• Relationships

Dear Wendy: “My 31-Year-Old Boyfriend Still Lives At Home”

Wendy is on vacation, so we’ll be posting some of her more popular past Dear Wendy columns (that some of you may have missed!) to get you through the week.

My boyfriend is 31 and still lives at home. While this is not a dealbreaker at the moment, I worry that it will become one in the future. I know that he has moved out before, but I do not know why he moved back home. For a while, I believe it was because he was helping to take care of his sick grandmother. His grandmother passed away a year ago, so I don’t know what the reason is now. He has a steady, well-paying job and a life outside of home, so I know he can afford to move out of the house. In our near two years of dating, he expressed once that he needs to move out, but I have not heard about it since.


I worry that him staying at home is due to a deeper issue. Ever since his father deserted his family, he has taken on the “man of the house” role. While this role shows that he is loving, caring, responsible, and a “take charge” kind of guy, I feel as though he should detach himself from that role. His mother, aunt, 29-year-old brother, and brother’s girlfriend (who are all living at the house) all have jobs and are not sickly. They can take care of themselves. I love my boyfriend and I want a future with him, so I want to know why he hasn’t moved out yet or if he plans to soon. How do I discuss this with him without sounding like a judgmental, selfish girlfriend?— Home of My Own

There are some people who are so afraid of appearing judgmental that they excuse and overlook even the most insane situations and behavior. I happen to believe that being judgmental has gotten a bad rap; it isn’t always wrong, especially when it acts as a warning sign to you to beware. And if there’s anything for you to beware of right now, it’s that you’re dating a grown man who, for no apparent reason, is still living at home with Mama (and aunt, and brother, and brother’s girlfriend, and, until recently, Grandma, too!). Question: are they filming a reality show?

A serious talk with your boyfriend of two years is long, long overdue! For real, don’t think for one minute you’re being “selfish” here. You were owed an explanation for this odd behavior ages ago, and the fact that you haven’t pushed for one before now may speak to some deeper issues in you and your relationship. What other weird stuff are you willing to accept without questioning? I don’t mean to be insensitive to cultural differences; I know in other countries it’s totally normal for families to continue living together for several generations, but here in the States it’s simply not done unless there are financial or health reasons necessitating it, which you say don’t apply to your boyfriend.

If this is a case of your boyfriend wanting to remain close to his family and lending support to the household, he can still do that without living with them. If there’s a reason for this unconventional living arrangement that you aren’t aware of, it’s certainly time you’re let in on the secret. Even then, with all the other grown adults who live in that house, I’d think something else could be figured out so that your boyfriend can move out and begin living like an independent human being. If not for the sake of your relationship, then for his own mental well-being. If he refuses, I’d certainly think long and hard about continuing a relationship with a man who can’t cut the apron strings.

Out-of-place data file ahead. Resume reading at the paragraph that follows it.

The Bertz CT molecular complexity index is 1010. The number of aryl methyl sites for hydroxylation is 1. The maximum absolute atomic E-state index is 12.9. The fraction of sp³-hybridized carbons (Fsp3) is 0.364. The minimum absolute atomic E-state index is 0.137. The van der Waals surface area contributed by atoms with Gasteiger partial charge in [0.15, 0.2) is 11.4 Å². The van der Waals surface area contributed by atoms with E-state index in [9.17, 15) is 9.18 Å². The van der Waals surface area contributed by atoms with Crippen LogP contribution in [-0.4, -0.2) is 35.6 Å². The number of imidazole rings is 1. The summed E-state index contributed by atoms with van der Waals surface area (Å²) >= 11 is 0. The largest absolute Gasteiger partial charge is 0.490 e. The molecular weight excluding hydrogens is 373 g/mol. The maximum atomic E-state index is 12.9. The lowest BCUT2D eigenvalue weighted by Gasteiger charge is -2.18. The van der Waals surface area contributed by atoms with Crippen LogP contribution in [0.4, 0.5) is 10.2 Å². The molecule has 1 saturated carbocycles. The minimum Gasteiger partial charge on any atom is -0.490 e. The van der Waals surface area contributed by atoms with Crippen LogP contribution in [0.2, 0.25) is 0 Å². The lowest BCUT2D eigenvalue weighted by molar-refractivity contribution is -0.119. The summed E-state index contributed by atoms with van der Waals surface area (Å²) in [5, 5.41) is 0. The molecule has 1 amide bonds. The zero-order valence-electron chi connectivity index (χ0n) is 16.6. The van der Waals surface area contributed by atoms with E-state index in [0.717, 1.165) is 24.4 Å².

I am married and have three kids. My husband has been out of work for about 6 months (this time). He makes no effort to look for a job and he doesn’t do anything around the house to help out. Meanwhile, I work full-time, do all of the house work and help our oldest child with her homework every night. When I talk to him about finding a job or doing more work around the house his answer always is the same: “tomorrow I’ll do it.” To add to everything else, he has a very bad temper and spends more time yelling then talking. I’ve been thinking about leaving him for years, but I just can’t work up the nerve. I’m afraid that if I do, I will mess up my kids for the rest of their life, but I think I would be a much better parent to them if I was by myself. I’ve asked several people for advice and, of course, nobody wants to tell me what they really think I should do. Any advice would be greatly appreciated. — Over It

If your husband is unemployed, shows no interest in looking for a new job and never helps out around the house, he’s either depressed or just plain lazy. Either way, before you decide to kick him out — and let’s be clear about this; if you’re paying the bills, doing all the house work and most of the parenting, he’s the one who should be leaving, not you — you both could benefit from couples therapy and he could certainly use individual therapy. Staying in an unhappy marriage with a man who shows little interest in being a father, let alone a good role model, and who has the potential to be abusive, isn’t doing your kids any favors. But neither would divorcing their father without first making a concerted effort to save the marriage or at least help him get the emotional guidance he needs. If he resists therapy, or if, after some real effort, you decide the marriage isn’t worth saving, there’s no shame in leaving a situation that’s unhealthy and unhappy for everyone involved. Make sure you seek good legal counsel so that both you and your children are protected. In the end, that’s the most important thing.

*Do you have a relationship/dating question I can help with? Send me your letters at dearwendy@thefrisky.com.

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